‘It feels like it just happened’ says Maxwell, singer/songwriter and pioneer of the neo-soul sound, of his debut album Maxwell’s Urban Hang Suite which debuted in 1996. Now as he launches his latest album, blackSUMMERS’night, he explains ‘I haven’t lost touch with who I was twenty years ago, I’m still solid with who I am as a being.’
Words by Hollie Moat, Photography by Max Vadukul, Menswear styling by Nicolas Klam, Womenswear styling by Anya Ziourova
The past two decades have seen the New York native rack up millions of record sales and two Grammy’s, but fans have been waiting seven years for Maxwell’s latest musical offering. ‘Because my records have been so far and few between, I don’t really have time to get wrapped up in the ego game of who I’m supposed to be to people’ he says, although today he has gamely agreed to play the part of spotlight lover for our shoot. Between posing in Farfetch’s sharpest tailoring and goofing around with model Sharina (‘I was so pleased it was her - I knew the shoot would be real looking because we’ve hung out and are friends’) we pinned Maxwell down to tell all about his latest comeback.
You released your hit debut album twenty years ago, have you changed as a songwriter since then?
‘I have changed, I go with my gut a little more – the songs kind of write themselves now rather than me trying to write them. And that’s because I have a lot more security in my belief than I did before. For me the important element [of being an artist] is just to maintain your health and be on point with what you do creatively.’
We’ve been waiting seven years for this album – what’s the reason behind your hiatus?
‘It wasn’t a conscious decision, it’s purely down to anxiety. You’ve just got to get it right you know? I don’t want to put a record out that makes me go “Oh yeah that’s the nineties, oh yeah that one is the 2000s”. We have to be really conscious about keeping it classic, not being slang-heavy or talking about things of the moment. My attitude is that it takes time to make something timeless.’
Tell us a bit about the new album
‘It’s definitely the second instalment of the trilogy - the songs here are the part deux counterparts to the tracks on Part 1 [2009’s BLACKsummers’night album] – they all connect to continue the story. And that came naturally because even though it’s been quite a while between releases we’re working during that time, recording and retooling the album. It’s not like I started writing this one three weeks ago! And there’s a contextual feel to it sonically, in what we did with the audio, the way we used analogue. We didn’t use all the new technology the kids are using now to make their voices sound so clear and amazing - we really wanted a more organic sound.’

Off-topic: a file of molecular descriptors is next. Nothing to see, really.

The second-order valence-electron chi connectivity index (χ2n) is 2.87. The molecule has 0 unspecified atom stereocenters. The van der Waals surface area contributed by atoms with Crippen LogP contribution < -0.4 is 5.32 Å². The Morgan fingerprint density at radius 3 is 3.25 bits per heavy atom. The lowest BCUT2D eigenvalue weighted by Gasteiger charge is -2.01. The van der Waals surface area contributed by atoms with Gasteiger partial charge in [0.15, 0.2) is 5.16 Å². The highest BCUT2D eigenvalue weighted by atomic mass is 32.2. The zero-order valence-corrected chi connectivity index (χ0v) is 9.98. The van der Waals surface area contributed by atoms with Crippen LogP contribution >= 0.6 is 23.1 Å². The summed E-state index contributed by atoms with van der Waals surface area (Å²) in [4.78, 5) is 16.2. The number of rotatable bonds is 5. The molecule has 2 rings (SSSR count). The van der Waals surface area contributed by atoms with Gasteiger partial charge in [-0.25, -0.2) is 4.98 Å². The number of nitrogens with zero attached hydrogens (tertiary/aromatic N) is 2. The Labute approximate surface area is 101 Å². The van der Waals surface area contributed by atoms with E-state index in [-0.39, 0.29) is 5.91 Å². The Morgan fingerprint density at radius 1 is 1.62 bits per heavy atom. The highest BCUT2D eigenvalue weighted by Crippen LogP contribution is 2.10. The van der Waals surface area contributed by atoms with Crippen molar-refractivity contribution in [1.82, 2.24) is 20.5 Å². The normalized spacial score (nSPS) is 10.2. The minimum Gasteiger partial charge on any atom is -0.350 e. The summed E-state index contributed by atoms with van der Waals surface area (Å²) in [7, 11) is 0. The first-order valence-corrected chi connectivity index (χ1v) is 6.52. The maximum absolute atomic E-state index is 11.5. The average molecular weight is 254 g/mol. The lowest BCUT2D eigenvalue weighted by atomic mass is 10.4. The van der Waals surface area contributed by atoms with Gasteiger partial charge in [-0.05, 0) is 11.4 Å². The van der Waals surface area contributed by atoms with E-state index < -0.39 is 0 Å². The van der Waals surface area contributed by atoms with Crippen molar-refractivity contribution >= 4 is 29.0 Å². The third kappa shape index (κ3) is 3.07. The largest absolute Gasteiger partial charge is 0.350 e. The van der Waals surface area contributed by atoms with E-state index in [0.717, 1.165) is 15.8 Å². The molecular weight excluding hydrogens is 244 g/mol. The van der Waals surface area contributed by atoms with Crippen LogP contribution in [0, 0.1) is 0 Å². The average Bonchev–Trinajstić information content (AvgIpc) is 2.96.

Does the music leave you time for anything else?
‘I do allow myself to have a life – I think that’s really important. I lend my hand to philanthropic work and education. And I love the simple things like riding my bike, or going to the beach or reading a good book. And I love my [hair]brush! It’s a Mason Pearson, which is a really good brush and it gives a good massage.’
Album aside, you seem very comfortable onstage…
‘I love being onstage, more so than recording. A lot of stuff we don’t rehearse, we just get the bare bones version of it locked down and then on the night it’s off-the-cuff, my band and I will kind of improvise and react to the audience. I want to give people a sense of humanity, a sense of “I know you’re here”. An acknowledgement that who’s on stage is conscious of you is a pretty fantastic feeling - I’ve had it many times myself going to see people like Prince. So that’s what I try and put into my performance as much as I can.’
How do you decide to wear when you’re up there?
‘I like to be proper, you know? More than ever I’m aware that ticket prices can be high and people might have had to get babysitters and make all kind of arrangements, so you want to be well-dressed and well-groomed and showing your audience that you’ve taken time to make yourself look presentable for them, because they’ve made the effort to come and see you. I’m a grown man and I can’t be up there in ripped-up clothes and all the new trends, being that guy who is 43 but trying to forget he’s 43.’
Are you a fashion man – what’s the Maxwell look?
‘Very low-key, I like a pair of jeans, some Stan Smiths, white shirt, black pants. It’s not like I’m walking around like I’m on stage during the day! Label-wise I like the classics – Saint Laurent, Maison Margiela, and there’s also the Parisian label Ami. Paul Smith I’ve been wearing a lot of for twenty years now. I like the sense of humour in English fashion, where it looks good but it’s not so stiff. On the Farfetch shoot I loved the Common Projects shoes because they’re a sort of sneaker/shoe hybrid and pretty smart.’